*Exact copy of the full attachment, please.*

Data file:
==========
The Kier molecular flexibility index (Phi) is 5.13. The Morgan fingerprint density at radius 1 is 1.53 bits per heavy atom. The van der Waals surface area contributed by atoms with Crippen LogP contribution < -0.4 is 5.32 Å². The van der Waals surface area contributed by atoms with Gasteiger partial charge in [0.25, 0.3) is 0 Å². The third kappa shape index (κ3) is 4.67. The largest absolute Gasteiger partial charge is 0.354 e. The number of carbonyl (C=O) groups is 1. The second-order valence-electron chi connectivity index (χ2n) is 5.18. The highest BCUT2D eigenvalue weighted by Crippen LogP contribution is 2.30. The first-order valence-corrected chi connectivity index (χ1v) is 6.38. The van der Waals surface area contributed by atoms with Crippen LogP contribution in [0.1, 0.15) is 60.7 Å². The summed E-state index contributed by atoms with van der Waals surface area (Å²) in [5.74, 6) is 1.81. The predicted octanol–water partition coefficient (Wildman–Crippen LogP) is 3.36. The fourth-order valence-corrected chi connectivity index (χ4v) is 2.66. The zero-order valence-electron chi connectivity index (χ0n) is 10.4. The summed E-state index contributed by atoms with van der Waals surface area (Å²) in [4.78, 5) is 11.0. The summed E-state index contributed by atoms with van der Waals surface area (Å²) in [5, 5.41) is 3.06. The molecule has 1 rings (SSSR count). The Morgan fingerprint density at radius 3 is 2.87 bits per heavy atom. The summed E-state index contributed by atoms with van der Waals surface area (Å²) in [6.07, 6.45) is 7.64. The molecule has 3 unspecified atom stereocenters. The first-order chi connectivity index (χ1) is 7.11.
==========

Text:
The Kier molecular flexibility index (Phi) is 5.13. The Morgan fingerprint density at radius 1 is 1.53 bits per heavy atom. The van der Waals surface area contributed by atoms with Crippen LogP contribution < -0.4 is 5.32 Å². The van der Waals surface area contributed by atoms with Gasteiger partial charge in [0.25, 0.3) is 0 Å². The third kappa shape index (κ3) is 4.67. The largest absolute Gasteiger partial charge is 0.354 e. The number of carbonyl (C=O) groups is 1. The second-order valence-electron chi connectivity index (χ2n) is 5.18. The highest BCUT2D eigenvalue weighted by Crippen LogP contribution is 2.30. The first-order valence-corrected chi connectivity index (χ1v) is 6.38. The van der Waals surface area contributed by atoms with Crippen LogP contribution in [0.1, 0.15) is 60.7 Å². The summed E-state index contributed by atoms with van der Waals surface area (Å²) in [5.74, 6) is 1.81. The predicted octanol–water partition coefficient (Wildman–Crippen LogP) is 3.36. The fourth-order valence-corrected chi connectivity index (χ4v) is 2.66. The zero-order valence-electron chi connectivity index (χ0n) is 10.4. The summed E-state index contributed by atoms with van der Waals surface area (Å²) in [4.78, 5) is 11.0. The summed E-state index contributed by atoms with van der Waals surface area (Å²) in [5, 5.41) is 3.06. The molecule has 1 rings (SSSR count). The Morgan fingerprint density at radius 3 is 2.87 bits per heavy atom. The summed E-state index contributed by atoms with van der Waals surface area (Å²) in [6.07, 6.45) is 7.64. The molecule has 3 unspecified atom stereocenters. The first-order chi connectivity index (χ1) is 7.11.